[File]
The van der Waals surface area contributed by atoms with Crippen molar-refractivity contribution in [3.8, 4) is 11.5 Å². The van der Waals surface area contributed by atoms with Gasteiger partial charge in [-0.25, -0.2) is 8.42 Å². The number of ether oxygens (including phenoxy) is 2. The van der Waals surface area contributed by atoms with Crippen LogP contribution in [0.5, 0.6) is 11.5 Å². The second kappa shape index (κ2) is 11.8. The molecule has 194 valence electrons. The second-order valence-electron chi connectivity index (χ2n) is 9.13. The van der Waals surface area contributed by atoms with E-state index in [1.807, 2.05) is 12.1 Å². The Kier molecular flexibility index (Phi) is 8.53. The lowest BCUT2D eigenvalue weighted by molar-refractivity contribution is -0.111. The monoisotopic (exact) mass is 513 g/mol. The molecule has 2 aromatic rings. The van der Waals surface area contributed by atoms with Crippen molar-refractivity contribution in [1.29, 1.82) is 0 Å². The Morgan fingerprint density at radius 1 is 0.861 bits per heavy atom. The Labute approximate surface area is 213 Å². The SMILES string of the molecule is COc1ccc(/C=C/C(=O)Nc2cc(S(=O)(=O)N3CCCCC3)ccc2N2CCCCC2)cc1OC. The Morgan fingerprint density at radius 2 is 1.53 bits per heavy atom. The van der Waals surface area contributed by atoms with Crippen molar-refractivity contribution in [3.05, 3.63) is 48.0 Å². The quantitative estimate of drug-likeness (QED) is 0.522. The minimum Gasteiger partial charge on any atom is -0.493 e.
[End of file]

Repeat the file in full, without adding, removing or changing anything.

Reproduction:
The van der Waals surface area contributed by atoms with Crippen molar-refractivity contribution in [3.8, 4) is 11.5 Å². The van der Waals surface area contributed by atoms with Gasteiger partial charge in [-0.25, -0.2) is 8.42 Å². The number of ether oxygens (including phenoxy) is 2. The van der Waals surface area contributed by atoms with Crippen LogP contribution in [0.5, 0.6) is 11.5 Å². The second kappa shape index (κ2) is 11.8. The molecule has 194 valence electrons. The second-order valence-electron chi connectivity index (χ2n) is 9.13. The van der Waals surface area contributed by atoms with E-state index in [1.807, 2.05) is 12.1 Å². The Kier molecular flexibility index (Phi) is 8.53. The lowest BCUT2D eigenvalue weighted by molar-refractivity contribution is -0.111. The monoisotopic (exact) mass is 513 g/mol. The molecule has 2 aromatic rings. The van der Waals surface area contributed by atoms with Crippen molar-refractivity contribution in [1.29, 1.82) is 0 Å². The Morgan fingerprint density at radius 1 is 0.861 bits per heavy atom. The Labute approximate surface area is 213 Å². The SMILES string of the molecule is COc1ccc(/C=C/C(=O)Nc2cc(S(=O)(=O)N3CCCCC3)ccc2N2CCCCC2)cc1OC. The Morgan fingerprint density at radius 2 is 1.53 bits per heavy atom. The van der Waals surface area contributed by atoms with Crippen molar-refractivity contribution in [3.05, 3.63) is 48.0 Å². The quantitative estimate of drug-likeness (QED) is 0.522. The minimum Gasteiger partial charge on any atom is -0.493 e.